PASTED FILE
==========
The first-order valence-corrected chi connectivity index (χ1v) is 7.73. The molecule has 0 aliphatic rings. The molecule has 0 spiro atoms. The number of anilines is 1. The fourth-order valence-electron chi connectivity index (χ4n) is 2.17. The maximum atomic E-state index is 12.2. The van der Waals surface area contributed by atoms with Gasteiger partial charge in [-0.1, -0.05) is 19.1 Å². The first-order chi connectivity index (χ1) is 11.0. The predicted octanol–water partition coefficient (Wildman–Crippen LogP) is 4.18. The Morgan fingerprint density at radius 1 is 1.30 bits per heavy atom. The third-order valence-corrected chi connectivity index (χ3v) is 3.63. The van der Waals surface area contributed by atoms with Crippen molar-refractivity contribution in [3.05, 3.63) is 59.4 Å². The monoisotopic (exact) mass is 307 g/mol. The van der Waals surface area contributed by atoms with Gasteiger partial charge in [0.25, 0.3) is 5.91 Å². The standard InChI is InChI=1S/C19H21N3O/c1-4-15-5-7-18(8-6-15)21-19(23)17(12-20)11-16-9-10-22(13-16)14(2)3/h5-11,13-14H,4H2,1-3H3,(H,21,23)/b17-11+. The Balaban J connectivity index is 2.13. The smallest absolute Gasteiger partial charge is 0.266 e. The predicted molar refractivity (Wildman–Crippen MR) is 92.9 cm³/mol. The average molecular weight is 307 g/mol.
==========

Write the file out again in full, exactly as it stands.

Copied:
The first-order valence-corrected chi connectivity index (χ1v) is 7.73. The molecule has 0 aliphatic rings. The molecule has 0 spiro atoms. The number of anilines is 1. The fourth-order valence-electron chi connectivity index (χ4n) is 2.17. The maximum atomic E-state index is 12.2. The van der Waals surface area contributed by atoms with Gasteiger partial charge in [-0.1, -0.05) is 19.1 Å². The first-order chi connectivity index (χ1) is 11.0. The predicted octanol–water partition coefficient (Wildman–Crippen LogP) is 4.18. The Morgan fingerprint density at radius 1 is 1.30 bits per heavy atom. The third-order valence-corrected chi connectivity index (χ3v) is 3.63. The van der Waals surface area contributed by atoms with Crippen molar-refractivity contribution in [3.05, 3.63) is 59.4 Å². The monoisotopic (exact) mass is 307 g/mol. The van der Waals surface area contributed by atoms with Gasteiger partial charge in [0.25, 0.3) is 5.91 Å². The standard InChI is InChI=1S/C19H21N3O/c1-4-15-5-7-18(8-6-15)21-19(23)17(12-20)11-16-9-10-22(13-16)14(2)3/h5-11,13-14H,4H2,1-3H3,(H,21,23)/b17-11+. The Balaban J connectivity index is 2.13. The smallest absolute Gasteiger partial charge is 0.266 e. The predicted molar refractivity (Wildman–Crippen MR) is 92.9 cm³/mol. The average molecular weight is 307 g/mol.